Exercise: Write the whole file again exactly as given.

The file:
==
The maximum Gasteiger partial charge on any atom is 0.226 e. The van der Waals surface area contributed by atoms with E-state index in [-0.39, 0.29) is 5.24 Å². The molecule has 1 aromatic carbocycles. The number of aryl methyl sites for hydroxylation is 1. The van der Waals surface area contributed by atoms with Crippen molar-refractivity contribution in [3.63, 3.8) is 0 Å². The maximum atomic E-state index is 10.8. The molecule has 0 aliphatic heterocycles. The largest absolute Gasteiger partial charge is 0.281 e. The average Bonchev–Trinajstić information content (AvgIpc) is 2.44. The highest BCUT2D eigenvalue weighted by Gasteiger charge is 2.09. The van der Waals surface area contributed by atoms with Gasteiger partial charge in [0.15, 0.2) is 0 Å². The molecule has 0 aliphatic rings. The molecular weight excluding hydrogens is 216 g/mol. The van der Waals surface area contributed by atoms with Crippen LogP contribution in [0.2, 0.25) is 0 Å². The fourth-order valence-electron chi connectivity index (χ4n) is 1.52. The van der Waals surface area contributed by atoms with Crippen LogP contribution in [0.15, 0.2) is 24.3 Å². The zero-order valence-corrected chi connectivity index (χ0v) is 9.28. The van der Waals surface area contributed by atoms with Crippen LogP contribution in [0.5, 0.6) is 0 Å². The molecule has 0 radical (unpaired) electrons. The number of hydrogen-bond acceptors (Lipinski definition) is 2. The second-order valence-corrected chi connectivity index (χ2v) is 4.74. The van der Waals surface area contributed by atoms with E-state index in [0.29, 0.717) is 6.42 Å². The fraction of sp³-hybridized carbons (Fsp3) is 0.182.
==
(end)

The maximum Gasteiger partial charge on any atom is 0.226 e. The van der Waals surface area contributed by atoms with E-state index in [-0.39, 0.29) is 5.24 Å². The molecule has 1 aromatic carbocycles. The number of aryl methyl sites for hydroxylation is 1. The van der Waals surface area contributed by atoms with Crippen molar-refractivity contribution in [3.63, 3.8) is 0 Å². The maximum atomic E-state index is 10.8. The molecule has 0 aliphatic heterocycles. The largest absolute Gasteiger partial charge is 0.281 e. The average Bonchev–Trinajstić information content (AvgIpc) is 2.44. The highest BCUT2D eigenvalue weighted by Gasteiger charge is 2.09. The van der Waals surface area contributed by atoms with Gasteiger partial charge in [0.15, 0.2) is 0 Å². The molecule has 0 aliphatic rings. The molecular weight excluding hydrogens is 216 g/mol. The van der Waals surface area contributed by atoms with Crippen LogP contribution in [0.2, 0.25) is 0 Å². The fourth-order valence-electron chi connectivity index (χ4n) is 1.52. The van der Waals surface area contributed by atoms with Crippen LogP contribution in [0.15, 0.2) is 24.3 Å². The zero-order valence-corrected chi connectivity index (χ0v) is 9.28. The van der Waals surface area contributed by atoms with Crippen LogP contribution in [0.5, 0.6) is 0 Å². The molecule has 0 radical (unpaired) electrons. The number of hydrogen-bond acceptors (Lipinski definition) is 2. The second-order valence-corrected chi connectivity index (χ2v) is 4.74. The van der Waals surface area contributed by atoms with E-state index in [0.29, 0.717) is 6.42 Å². The fraction of sp³-hybridized carbons (Fsp3) is 0.182.